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Double Glazing

  1. Aug 24, 2009 #1
    I understand that double glazing reduces heat loss by minimising conduction of heat from the interior pane to the exterior one. Air is a very bad conductor so the heat does not travel from 1 pane the other very easily. Is that correct? If so, why doesn't all the heat just build up in the space between the 2 panes? How does double glazing help to keep the heat inside the room?
     
  2. jcsd
  3. Aug 24, 2009 #2

    mgb_phys

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    The heat conduction depends on the temperature difference. So if it's 20C inside and 0C outside there is a large temperature difference across the thickness of a thin bit of glass and so a large heat loss rate. In double glazing the temperature difference is mostly across the air inside the unit. The air in the unit near to the inner pane is at almost the same temperature as the inside of the room - no temperature difference = no heat flow. Similairly the air on the other side of the gap near the outside pane is at almost the outside temperature - again no temperature difference.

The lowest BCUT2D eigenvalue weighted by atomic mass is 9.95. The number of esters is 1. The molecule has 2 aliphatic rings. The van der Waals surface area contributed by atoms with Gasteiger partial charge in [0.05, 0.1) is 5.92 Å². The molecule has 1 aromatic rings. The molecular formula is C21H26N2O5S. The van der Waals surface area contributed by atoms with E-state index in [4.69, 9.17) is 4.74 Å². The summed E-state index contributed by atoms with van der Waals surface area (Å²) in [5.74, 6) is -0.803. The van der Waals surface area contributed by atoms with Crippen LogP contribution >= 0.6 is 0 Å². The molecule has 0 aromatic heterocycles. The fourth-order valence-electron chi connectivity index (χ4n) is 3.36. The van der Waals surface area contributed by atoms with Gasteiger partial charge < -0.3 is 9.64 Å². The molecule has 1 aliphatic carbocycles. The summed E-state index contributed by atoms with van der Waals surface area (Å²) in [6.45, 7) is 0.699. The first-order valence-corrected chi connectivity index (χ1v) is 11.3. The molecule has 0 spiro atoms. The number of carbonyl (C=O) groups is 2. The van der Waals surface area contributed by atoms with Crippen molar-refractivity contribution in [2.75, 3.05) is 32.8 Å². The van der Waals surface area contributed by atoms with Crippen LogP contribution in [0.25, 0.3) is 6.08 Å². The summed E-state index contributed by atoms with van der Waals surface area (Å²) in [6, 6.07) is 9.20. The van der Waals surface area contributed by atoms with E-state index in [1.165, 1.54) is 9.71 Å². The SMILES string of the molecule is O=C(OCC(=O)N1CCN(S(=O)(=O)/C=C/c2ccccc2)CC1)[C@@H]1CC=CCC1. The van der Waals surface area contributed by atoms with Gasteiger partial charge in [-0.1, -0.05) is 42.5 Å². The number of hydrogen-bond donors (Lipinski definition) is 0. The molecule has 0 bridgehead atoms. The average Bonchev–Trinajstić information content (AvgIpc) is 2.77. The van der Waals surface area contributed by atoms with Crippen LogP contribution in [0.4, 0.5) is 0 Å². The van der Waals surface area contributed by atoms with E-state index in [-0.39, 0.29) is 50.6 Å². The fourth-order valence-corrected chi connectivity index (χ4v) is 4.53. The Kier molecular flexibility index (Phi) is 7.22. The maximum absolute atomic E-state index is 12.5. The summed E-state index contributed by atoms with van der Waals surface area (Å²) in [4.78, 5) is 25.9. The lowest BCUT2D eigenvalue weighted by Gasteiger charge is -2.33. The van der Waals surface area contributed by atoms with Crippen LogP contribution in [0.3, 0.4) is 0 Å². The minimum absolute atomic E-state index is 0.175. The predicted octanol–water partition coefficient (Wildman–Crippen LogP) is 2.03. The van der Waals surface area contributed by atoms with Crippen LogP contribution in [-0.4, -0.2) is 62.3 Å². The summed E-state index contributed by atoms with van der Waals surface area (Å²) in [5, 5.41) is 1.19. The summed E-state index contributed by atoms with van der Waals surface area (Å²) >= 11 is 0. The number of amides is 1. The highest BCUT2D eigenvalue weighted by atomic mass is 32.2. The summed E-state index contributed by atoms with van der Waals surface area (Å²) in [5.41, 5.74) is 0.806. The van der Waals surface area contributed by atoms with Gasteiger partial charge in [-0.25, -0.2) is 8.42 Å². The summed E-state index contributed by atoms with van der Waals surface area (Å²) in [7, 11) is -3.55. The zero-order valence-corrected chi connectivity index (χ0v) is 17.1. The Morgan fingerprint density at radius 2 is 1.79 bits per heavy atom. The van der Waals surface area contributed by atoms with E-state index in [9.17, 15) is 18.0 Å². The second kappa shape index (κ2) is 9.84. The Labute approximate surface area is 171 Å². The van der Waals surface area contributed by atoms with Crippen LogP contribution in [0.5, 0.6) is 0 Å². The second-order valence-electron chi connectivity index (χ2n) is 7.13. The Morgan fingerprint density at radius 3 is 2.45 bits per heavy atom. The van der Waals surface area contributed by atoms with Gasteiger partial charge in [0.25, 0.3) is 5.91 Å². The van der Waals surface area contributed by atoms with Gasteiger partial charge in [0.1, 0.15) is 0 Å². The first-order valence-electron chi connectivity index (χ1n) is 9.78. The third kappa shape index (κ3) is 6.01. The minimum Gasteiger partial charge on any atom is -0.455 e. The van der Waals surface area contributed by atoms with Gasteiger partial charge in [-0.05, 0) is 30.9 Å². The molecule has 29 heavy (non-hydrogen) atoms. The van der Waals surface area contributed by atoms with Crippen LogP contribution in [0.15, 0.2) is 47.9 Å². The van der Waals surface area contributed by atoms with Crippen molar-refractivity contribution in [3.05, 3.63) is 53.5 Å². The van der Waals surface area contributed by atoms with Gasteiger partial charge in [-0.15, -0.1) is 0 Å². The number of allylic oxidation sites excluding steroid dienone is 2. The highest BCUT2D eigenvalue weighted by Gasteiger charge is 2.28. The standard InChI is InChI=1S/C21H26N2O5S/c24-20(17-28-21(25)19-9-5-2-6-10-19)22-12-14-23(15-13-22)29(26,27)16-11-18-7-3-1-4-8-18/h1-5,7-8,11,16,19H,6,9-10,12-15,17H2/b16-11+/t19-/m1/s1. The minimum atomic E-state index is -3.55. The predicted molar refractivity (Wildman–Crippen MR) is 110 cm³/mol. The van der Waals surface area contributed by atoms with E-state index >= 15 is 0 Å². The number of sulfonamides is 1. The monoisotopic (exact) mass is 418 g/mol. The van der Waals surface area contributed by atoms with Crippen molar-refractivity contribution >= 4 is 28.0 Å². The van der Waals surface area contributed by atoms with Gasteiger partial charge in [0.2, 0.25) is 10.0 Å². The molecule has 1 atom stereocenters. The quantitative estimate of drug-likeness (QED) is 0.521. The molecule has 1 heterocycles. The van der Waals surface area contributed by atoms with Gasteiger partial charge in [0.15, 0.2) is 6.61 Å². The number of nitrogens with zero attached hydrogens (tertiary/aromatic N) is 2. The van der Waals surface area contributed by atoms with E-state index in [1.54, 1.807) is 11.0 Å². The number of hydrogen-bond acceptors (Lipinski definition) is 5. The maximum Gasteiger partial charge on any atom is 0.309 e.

All the inside-outside temperature difference is across the air trapped in the unit - air has a very poor heat conduction. It is the air in the gap between the two pains that is the point of double glazing.

    In practice double glazing mostly works by replacing old draughty leaky windows with new ones - having double or triple panels of glass doesn't make as much difference.
     
  4. Aug 24, 2009 #3
    Thanks a lot for your help! It's a lot clearer now.
    Steve
     
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